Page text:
Trade, Development, and Immigration

Anti-competitive regulations and the harm they cause (Part 7)

“Name one EU regulation or law you would change?”

This question is often posed to Brexiteers, usually by those who believe Eurosceptics lack detailed arguments or, worse still, didn’t know precisely what they were voting for. Though this may be true in some cases, EU-friendly commentators are also, at times, guilty of a myopia of their own – assuming that the current regulatory status quo automatically equates to ‘best practice.’

In reality, the European Union has been responsible for a raft of regulations which have caused great harm to businesses and consumers. While much is made of the compliance cost of certain regulations, less attention is generally paid to the anti-competitive harm they cause. Increasing costs for certain firms, and forcing some (especially smaller, firms) to exit the market can have the effect of raising prices for consumers and diminishing capacity. Anti-competitive regulations make it difficult for new competitors to enter the market, thereby entrenching existing companies and leading to the formation of oligopolies.

This blog series examines a number of regulations, with anti-competitive effects, to illustrate how they work and the distortions they cause.

Capital Requirements Directive and Capital Requirement Regulation

The Capital Requirement Directive (CRD IV) and Capital Requirement Regulation (CRR) are the EU’s interpretation of the Basel III, the internationally agreed standards developed by the Basel Committee of Banking Supervision (BCBS) after the financial crisis of 2007/8. However, while the Basel III capital adequacy agreements only apply to ‘internationally active banks’ outside the EU, within the EU, the Capital Requirement Regulation (CRR) and Capital Requirement Directive (CRD IV) apply to all banks and investment firms regardless of whether they are internationally active or are large enough to pose a systemic threat to the market.

What was the goal of the regulation?

The underlying objective of these internationally agreed standards is to avoid systemic risk, market fragmentation and regulatory arbitrage. The goal was to reduce the risk of the failure of a Systemically Important Bank causing international financial contagion as happened in the financial crisis of 2007/2008.

Was this regulation ever necessary?

Yes, this regulation was necessary for internationally active banks including EU financial institutions that trade in other EU member States. However even the European Commission acknowledges that EU consumers largely purchase financial products in their domestic market and firms overwhelmingly serve markets in which they are physically established.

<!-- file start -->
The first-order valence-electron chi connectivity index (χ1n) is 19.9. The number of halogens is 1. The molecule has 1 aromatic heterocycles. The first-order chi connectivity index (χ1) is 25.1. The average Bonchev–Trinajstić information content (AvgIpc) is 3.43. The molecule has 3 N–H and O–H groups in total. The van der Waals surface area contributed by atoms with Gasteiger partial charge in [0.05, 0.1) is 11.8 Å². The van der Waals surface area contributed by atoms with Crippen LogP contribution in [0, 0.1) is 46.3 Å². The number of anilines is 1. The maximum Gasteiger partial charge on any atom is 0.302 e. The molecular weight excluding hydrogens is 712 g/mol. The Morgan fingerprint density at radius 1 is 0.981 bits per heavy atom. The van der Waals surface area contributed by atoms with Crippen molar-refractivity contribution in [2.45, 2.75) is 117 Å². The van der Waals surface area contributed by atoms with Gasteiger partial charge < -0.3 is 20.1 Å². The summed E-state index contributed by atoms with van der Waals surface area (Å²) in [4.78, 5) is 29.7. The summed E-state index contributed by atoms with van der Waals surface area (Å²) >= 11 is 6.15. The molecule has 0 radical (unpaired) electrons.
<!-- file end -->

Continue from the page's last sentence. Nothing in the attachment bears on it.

Why are CRD IV and CRR anti-competitive?

According to the EU, the share of consumers who have purchased banking products from another Member State was less than 3% for current accounts, credit cards, and mortgages.[1] Even within the Eurozone, cross-border loans account for less than 1% of the total household loans in the area. In insurance, cross-border provision of services accounted for only about 3% of total gross written premiums. Yet all financial service institutions, regardless of size or risk profile, must comply with CRR and CRD IV. This increases the amount of capital that a financial institution must hold, and reduces the amount they can lend to, underwrite or invest in the wider economy.

In fairness to the EU they are reviewing this policy now but as with all things in the EU, it may take some time to change. Once the UK leaves the EU, domestically focused UK financial services firms – which do not cater for clients outside of the UK – will no longer need to comply with the international standards of Basel III/CRR & CRD IV. This should make the UK market more competitive by increasing the amount of capital that is available for local clients and businesses.

[1] EUROPEAN COMMISSION, Brussels, 10.12.2015, COM(2015) 630 final, GREEN PAPER on retail financial services

Senior Economist

Catherine McBride is an economist with 19 years’ experience working in financial services, primarily trading financial, equity and commodity derivatives. Before joining the IEA, she worked for the Special Trade Commission at the Legatum Institute and ran Financial Research for the Financial Services Negotiation Forum (FSNForum), developing ideas about financial service governance and policy to support growth and prosperity after the UK leaves the EU. Catherine has previously worked in derivatives with ADM Investor Services International, Chase Manhattan, Baring Securities, Bain & Co Securities part of Deutsche Bank Australia and as a financial analyst for IBM.

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